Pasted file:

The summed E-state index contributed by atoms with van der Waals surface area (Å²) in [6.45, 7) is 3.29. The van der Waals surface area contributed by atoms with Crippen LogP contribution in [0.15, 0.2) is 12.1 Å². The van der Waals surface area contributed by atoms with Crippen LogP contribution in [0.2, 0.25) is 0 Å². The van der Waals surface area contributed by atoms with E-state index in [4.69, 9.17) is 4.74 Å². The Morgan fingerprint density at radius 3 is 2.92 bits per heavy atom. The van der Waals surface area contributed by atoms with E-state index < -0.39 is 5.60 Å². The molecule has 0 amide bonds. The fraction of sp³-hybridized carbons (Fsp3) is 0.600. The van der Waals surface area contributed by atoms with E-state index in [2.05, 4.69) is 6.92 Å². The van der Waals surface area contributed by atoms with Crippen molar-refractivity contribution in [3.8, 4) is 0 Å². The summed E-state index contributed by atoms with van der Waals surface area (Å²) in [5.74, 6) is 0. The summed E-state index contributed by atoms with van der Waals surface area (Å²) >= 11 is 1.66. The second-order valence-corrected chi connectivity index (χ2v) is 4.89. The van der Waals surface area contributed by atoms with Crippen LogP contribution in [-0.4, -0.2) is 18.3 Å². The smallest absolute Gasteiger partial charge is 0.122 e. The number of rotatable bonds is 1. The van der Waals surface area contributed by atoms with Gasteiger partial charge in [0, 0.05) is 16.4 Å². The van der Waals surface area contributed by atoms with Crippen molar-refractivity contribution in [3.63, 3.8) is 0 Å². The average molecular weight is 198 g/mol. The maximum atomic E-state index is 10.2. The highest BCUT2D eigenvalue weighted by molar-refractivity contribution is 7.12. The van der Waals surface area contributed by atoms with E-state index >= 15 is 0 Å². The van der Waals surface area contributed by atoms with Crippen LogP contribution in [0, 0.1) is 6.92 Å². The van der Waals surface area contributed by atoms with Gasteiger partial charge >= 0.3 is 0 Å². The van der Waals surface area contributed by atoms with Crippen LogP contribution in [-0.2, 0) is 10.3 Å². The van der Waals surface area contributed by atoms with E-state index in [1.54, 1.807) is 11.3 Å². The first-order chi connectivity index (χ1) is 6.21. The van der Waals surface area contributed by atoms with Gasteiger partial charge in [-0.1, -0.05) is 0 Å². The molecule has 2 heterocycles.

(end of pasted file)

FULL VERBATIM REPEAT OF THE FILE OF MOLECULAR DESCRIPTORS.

The summed E-state index contributed by atoms with van der Waals surface area (Å²) in [6.45, 7) is 3.29. The van der Waals surface area contributed by atoms with Crippen LogP contribution in [0.15, 0.2) is 12.1 Å². The van der Waals surface area contributed by atoms with Crippen LogP contribution in [0.2, 0.25) is 0 Å². The van der Waals surface area contributed by atoms with E-state index in [4.69, 9.17) is 4.74 Å². The Morgan fingerprint density at radius 3 is 2.92 bits per heavy atom. The van der Waals surface area contributed by atoms with E-state index < -0.39 is 5.60 Å². The molecule has 0 amide bonds. The fraction of sp³-hybridized carbons (Fsp3) is 0.600. The van der Waals surface area contributed by atoms with E-state index in [2.05, 4.69) is 6.92 Å². The van der Waals surface area contributed by atoms with Crippen molar-refractivity contribution in [3.8, 4) is 0 Å². The summed E-state index contributed by atoms with van der Waals surface area (Å²) in [5.74, 6) is 0. The summed E-state index contributed by atoms with van der Waals surface area (Å²) >= 11 is 1.66. The second-order valence-corrected chi connectivity index (χ2v) is 4.89. The van der Waals surface area contributed by atoms with Crippen LogP contribution in [-0.4, -0.2) is 18.3 Å². The smallest absolute Gasteiger partial charge is 0.122 e. The number of rotatable bonds is 1. The van der Waals surface area contributed by atoms with Gasteiger partial charge in [0, 0.05) is 16.4 Å². The van der Waals surface area contributed by atoms with Crippen molar-refractivity contribution in [3.63, 3.8) is 0 Å². The average molecular weight is 198 g/mol. The maximum atomic E-state index is 10.2. The highest BCUT2D eigenvalue weighted by molar-refractivity contribution is 7.12. The van der Waals surface area contributed by atoms with E-state index >= 15 is 0 Å². The van der Waals surface area contributed by atoms with Crippen LogP contribution in [0, 0.1) is 6.92 Å². The van der Waals surface area contributed by atoms with Gasteiger partial charge >= 0.3 is 0 Å². The van der Waals surface area contributed by atoms with Crippen LogP contribution in [-0.2, 0) is 10.3 Å². The van der Waals surface area contributed by atoms with E-state index in [1.54, 1.807) is 11.3 Å². The first-order chi connectivity index (χ1) is 6.21. The van der Waals surface area contributed by atoms with Gasteiger partial charge in [-0.1, -0.05) is 0 Å². The molecule has 2 heterocycles.